ATOL Reporting Accountants – new rules

16 May 2016

Many of us spend too long on April 1st each year trying to work out which bizarre stories in the press, on radio or television are true and which are April Fools Jokes, Jeremy Clarkson to stop driving and ride a Boris bike anyone? This year however, for ATOL holders at least, April 1st was an important date but one which many ATOL holders appear to have forgotten.

From that date and going forwards, ATOL holders are required to use an ARA. This is not some new computer system, but actually means an ATOL Reporting Accountant. These ARA’s are meant to be part of the ARA scheme, which began last year and requires all accountants who produce reports for the CAA be members of  a participating accountancy body, register to take the required training and become part of the ARA scheme. It is important to note that the deadline for accountants to participate in the ARA scheme is now very close. 

The ATOL Reporting Accountants' scheme has been developed by the CAA in order to help improve the standard of ATOL reporting and the quality of financial information submitted by ATOL holders. The scheme is designed to ensure that designated accountants of participating bodies are sufficiently knowledgeable about both the industry and specific requirements of ATOL to provide the required reports needed by the CAA. The reality is that in the past, accountants for some travel businesses, whether they monitored the accounts for small or indeed larger firms, didn’t always understand the rules. In some instances, even the travel businesses themselves didn’t always find it easy to understand the rules.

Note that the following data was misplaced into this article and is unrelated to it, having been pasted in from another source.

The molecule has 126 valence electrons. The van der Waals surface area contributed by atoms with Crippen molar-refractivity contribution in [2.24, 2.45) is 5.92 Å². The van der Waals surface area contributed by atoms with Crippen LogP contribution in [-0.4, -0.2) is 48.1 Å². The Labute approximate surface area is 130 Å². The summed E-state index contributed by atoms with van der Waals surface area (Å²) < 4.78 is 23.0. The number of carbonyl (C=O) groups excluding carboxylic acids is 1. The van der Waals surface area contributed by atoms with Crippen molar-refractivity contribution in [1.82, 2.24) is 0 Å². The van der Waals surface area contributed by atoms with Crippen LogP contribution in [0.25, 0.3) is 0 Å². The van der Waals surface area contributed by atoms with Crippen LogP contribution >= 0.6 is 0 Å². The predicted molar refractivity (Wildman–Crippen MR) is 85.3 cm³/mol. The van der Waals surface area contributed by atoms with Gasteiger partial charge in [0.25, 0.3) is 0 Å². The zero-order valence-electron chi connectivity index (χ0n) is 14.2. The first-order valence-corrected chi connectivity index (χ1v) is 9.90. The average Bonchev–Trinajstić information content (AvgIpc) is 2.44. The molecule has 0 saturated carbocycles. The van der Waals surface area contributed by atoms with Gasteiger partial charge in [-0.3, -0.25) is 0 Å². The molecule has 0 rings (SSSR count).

In future it will be expected that an ARA really does understand what the CAA expects by way of information, and over time this should increase and improve the reporting and hopefully reduce the number of failures. So going forward, excuses like the lack of knowledge or understanding of the rules will no longer be acceptable should false or inaccurate accounts be produced by any ARA. The repercussion being that they would be prevented from acting as an ARA for any other travel business in the future. Large failures can impose huge claims on the Air Travel Trust and ultimately, it is the industry that has to pay. Indeed in future it is likely the government will be less willing to bail out the ATT as it did after the failures of XL and Goldtrail a few years later, so the costs will fall to the industry itself. 

So far so good however, it appears that some accountants are yet to complete the course and there are instances where some accountants who have completed it, want to charge their clients more money as a result. It is important to note that an accountant being an ARA should not, if considered on its own, be a reason for any increase in accountancy costs because the information required by the CAA hasn’t actually changed. The course can be completed online and you can register to train at this address - caa.arascheme@caa.co.uk. Have you spoken to your accountant recently and confirmed they will be an ARA, if not it is time to have that conversation, otherwise like Jeremy Clarkson you could be out of a job and looking for the nearest Boris bike!

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